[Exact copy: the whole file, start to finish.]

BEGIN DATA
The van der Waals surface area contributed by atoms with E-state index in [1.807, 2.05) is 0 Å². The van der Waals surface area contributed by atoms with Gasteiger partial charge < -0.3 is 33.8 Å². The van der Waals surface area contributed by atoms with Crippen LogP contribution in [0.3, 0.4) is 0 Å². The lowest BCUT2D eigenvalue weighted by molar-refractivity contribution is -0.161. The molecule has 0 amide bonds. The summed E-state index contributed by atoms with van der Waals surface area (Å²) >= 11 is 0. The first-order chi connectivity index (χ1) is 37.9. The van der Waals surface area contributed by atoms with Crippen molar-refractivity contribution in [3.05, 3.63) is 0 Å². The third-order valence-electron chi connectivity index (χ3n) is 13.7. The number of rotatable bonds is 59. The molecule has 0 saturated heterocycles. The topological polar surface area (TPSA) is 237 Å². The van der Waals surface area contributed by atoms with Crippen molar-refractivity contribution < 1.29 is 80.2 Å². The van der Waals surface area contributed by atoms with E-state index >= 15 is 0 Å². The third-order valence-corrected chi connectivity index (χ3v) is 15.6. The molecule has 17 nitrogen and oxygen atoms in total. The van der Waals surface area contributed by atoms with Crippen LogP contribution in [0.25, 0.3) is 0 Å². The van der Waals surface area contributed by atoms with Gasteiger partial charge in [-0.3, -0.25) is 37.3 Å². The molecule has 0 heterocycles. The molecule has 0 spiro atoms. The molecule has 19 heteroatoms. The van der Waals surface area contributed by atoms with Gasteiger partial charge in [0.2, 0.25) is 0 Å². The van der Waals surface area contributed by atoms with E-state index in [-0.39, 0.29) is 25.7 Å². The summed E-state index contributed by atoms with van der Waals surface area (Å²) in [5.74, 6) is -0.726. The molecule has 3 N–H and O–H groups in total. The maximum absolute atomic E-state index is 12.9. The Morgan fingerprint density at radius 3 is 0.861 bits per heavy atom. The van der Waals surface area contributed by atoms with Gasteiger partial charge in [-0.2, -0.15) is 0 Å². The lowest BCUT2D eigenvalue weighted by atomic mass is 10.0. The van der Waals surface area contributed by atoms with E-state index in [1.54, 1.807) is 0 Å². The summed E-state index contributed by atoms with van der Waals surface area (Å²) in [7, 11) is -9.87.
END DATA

The van der Waals surface area contributed by atoms with E-state index in [1.807, 2.05) is 0 Å². The van der Waals surface area contributed by atoms with Gasteiger partial charge < -0.3 is 33.8 Å². The van der Waals surface area contributed by atoms with Crippen LogP contribution in [0.3, 0.4) is 0 Å². The lowest BCUT2D eigenvalue weighted by molar-refractivity contribution is -0.161. The molecule has 0 amide bonds. The summed E-state index contributed by atoms with van der Waals surface area (Å²) >= 11 is 0. The first-order chi connectivity index (χ1) is 37.9. The van der Waals surface area contributed by atoms with Crippen molar-refractivity contribution in [3.05, 3.63) is 0 Å². The third-order valence-electron chi connectivity index (χ3n) is 13.7. The number of rotatable bonds is 59. The molecule has 0 saturated heterocycles. The topological polar surface area (TPSA) is 237 Å². The van der Waals surface area contributed by atoms with Crippen molar-refractivity contribution < 1.29 is 80.2 Å². The van der Waals surface area contributed by atoms with E-state index >= 15 is 0 Å². The third-order valence-corrected chi connectivity index (χ3v) is 15.6. The molecule has 17 nitrogen and oxygen atoms in total. The van der Waals surface area contributed by atoms with Crippen LogP contribution in [0.25, 0.3) is 0 Å². The van der Waals surface area contributed by atoms with Gasteiger partial charge in [-0.3, -0.25) is 37.3 Å². The molecule has 0 heterocycles. The molecule has 0 spiro atoms. The molecule has 19 heteroatoms. The van der Waals surface area contributed by atoms with Gasteiger partial charge in [0.2, 0.25) is 0 Å². The van der Waals surface area contributed by atoms with E-state index in [-0.39, 0.29) is 25.7 Å². The summed E-state index contributed by atoms with van der Waals surface area (Å²) in [5.74, 6) is -0.726. The molecule has 3 N–H and O–H groups in total. The maximum absolute atomic E-state index is 12.9. The Morgan fingerprint density at radius 3 is 0.861 bits per heavy atom. The van der Waals surface area contributed by atoms with Gasteiger partial charge in [-0.2, -0.15) is 0 Å². The lowest BCUT2D eigenvalue weighted by atomic mass is 10.0. The van der Waals surface area contributed by atoms with E-state index in [1.54, 1.807) is 0 Å². The summed E-state index contributed by atoms with van der Waals surface area (Å²) in [7, 11) is -9.87.